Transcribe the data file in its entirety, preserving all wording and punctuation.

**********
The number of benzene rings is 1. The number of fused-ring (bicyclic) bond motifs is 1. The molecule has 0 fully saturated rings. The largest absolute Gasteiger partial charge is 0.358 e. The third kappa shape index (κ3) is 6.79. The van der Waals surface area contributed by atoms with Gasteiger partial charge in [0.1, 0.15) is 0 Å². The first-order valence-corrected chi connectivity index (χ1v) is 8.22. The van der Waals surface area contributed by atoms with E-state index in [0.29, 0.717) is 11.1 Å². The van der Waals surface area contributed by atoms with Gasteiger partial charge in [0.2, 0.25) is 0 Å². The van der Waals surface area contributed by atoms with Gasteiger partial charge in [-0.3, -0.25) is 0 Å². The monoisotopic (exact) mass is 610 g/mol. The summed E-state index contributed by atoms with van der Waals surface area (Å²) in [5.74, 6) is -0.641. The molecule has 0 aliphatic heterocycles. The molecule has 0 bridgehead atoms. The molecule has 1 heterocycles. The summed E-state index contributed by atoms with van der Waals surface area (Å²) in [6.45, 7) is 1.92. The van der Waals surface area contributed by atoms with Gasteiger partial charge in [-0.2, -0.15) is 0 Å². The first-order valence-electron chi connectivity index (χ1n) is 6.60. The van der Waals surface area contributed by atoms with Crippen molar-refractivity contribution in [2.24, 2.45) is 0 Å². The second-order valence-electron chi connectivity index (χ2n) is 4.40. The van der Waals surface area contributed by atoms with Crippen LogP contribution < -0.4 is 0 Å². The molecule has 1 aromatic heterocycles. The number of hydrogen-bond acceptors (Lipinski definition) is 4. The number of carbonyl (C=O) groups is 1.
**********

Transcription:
The number of benzene rings is 1. The number of fused-ring (bicyclic) bond motifs is 1. The molecule has 0 fully saturated rings. The largest absolute Gasteiger partial charge is 0.358 e. The third kappa shape index (κ3) is 6.79. The van der Waals surface area contributed by atoms with Gasteiger partial charge in [0.1, 0.15) is 0 Å². The first-order valence-corrected chi connectivity index (χ1v) is 8.22. The van der Waals surface area contributed by atoms with E-state index in [0.29, 0.717) is 11.1 Å². The van der Waals surface area contributed by atoms with Gasteiger partial charge in [0.2, 0.25) is 0 Å². The van der Waals surface area contributed by atoms with Gasteiger partial charge in [-0.3, -0.25) is 0 Å². The monoisotopic (exact) mass is 610 g/mol. The summed E-state index contributed by atoms with van der Waals surface area (Å²) in [5.74, 6) is -0.641. The molecule has 0 aliphatic heterocycles. The molecule has 0 bridgehead atoms. The molecule has 1 heterocycles. The summed E-state index contributed by atoms with van der Waals surface area (Å²) in [6.45, 7) is 1.92. The van der Waals surface area contributed by atoms with Gasteiger partial charge in [-0.2, -0.15) is 0 Å². The first-order valence-electron chi connectivity index (χ1n) is 6.60. The van der Waals surface area contributed by atoms with Crippen molar-refractivity contribution in [2.24, 2.45) is 0 Å². The second-order valence-electron chi connectivity index (χ2n) is 4.40. The van der Waals surface area contributed by atoms with Crippen LogP contribution < -0.4 is 0 Å². The molecule has 1 aromatic heterocycles. The number of hydrogen-bond acceptors (Lipinski definition) is 4. The number of carbonyl (C=O) groups is 1.